The Experience of Members of the British Media, Reporting on Hazardous Events Overseas and the Way They Manage: Developing New Views.

Prof Doc Thesis


Novak, Rosemary Julia 2008. The Experience of Members of the British Media, Reporting on Hazardous Events Overseas and the Way They Manage: Developing New Views. Prof Doc Thesis University of East London School of Psychology
AuthorsNovak, Rosemary Julia
TypeProf Doc Thesis
Abstract

There has been increasing recognition of members of the media as responders
to hazardous events. Studies exploring trauma exposure amongst members of
the media have supported the notion that reporting on distressing events may
impact on psychological well-being.
Trauma discourses rarely recognise opportunities for positive change resulting
from human suffering and do not account for the possibility of posttraumatic
growth. There has been little consideration of such concepts in research with
journalists.
This qualitative study aimed to develop an in-depth understanding of the
experience of ten members of the media, who covered hazardous events outside
of mainland Britain. Semi-structured interviews explored journalists' experiences,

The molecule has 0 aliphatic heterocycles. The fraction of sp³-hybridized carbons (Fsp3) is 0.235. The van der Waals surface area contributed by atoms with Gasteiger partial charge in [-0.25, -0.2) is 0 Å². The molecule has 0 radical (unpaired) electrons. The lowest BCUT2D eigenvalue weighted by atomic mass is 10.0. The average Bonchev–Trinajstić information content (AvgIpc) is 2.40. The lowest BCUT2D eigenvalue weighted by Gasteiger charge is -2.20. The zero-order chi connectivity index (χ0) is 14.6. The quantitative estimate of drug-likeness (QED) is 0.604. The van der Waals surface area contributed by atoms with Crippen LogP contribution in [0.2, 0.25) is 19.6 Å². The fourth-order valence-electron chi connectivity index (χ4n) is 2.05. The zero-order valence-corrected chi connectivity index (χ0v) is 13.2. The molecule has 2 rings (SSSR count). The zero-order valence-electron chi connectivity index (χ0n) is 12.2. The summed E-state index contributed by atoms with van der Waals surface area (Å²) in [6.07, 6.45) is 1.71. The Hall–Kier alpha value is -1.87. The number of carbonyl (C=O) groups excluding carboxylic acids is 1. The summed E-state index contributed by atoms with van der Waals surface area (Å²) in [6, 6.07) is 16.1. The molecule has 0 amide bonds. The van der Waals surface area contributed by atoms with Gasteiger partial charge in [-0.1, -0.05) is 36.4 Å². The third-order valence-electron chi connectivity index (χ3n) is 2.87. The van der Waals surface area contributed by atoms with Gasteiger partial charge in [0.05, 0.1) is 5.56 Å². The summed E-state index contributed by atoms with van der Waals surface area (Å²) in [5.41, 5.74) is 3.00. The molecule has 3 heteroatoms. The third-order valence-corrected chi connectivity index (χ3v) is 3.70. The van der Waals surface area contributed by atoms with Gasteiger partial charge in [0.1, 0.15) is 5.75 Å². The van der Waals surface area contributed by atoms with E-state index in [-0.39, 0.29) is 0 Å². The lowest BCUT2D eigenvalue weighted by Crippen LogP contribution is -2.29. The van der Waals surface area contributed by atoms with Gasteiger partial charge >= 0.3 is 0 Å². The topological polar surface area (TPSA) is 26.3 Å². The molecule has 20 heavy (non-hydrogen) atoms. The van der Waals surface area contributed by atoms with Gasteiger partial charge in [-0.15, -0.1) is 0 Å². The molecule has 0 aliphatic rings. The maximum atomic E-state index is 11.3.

their beliefs about what they do, their coping strategies and their psychological
resilience and growth. Research questions focussed on how journalists coped
with their experiences and common factors they identified in facilitating how they
manage.
Five categories were constructed through a grounded theory analysis:
professional role, perception and understanding of events, reactions, ways of
managing and role of others. Developing New Views emerged as a superordinate
category. A model was constructed illustrating the dynamic processes
involved.
The findings suggested that journalists' appraisals of events were fundamental to
their experiences and were influenced by cultural, historical and personal
contexts. Connecting to the professional role appeared to mitigate becoming
emotionally overwhelmed by a response to hazardous events. The journalists
reported experiencing stronger reactions when connected to the events through personal involvement, or through similarities between themselves, their families
and the hazardous situation or people involved.
The results are assessed in light of existing literature, with a view to widening the
lens applied to trauma, resilience, and post traumatic growth. The implications of
these findings for journalists working in a competitive news industry are
discussed. The limitations of this study and suggestions for further research are
considered.

Year2008
Publication dates
Print12 May 2008
Publication process dates
Deposited30 Jun 2014
Additional information

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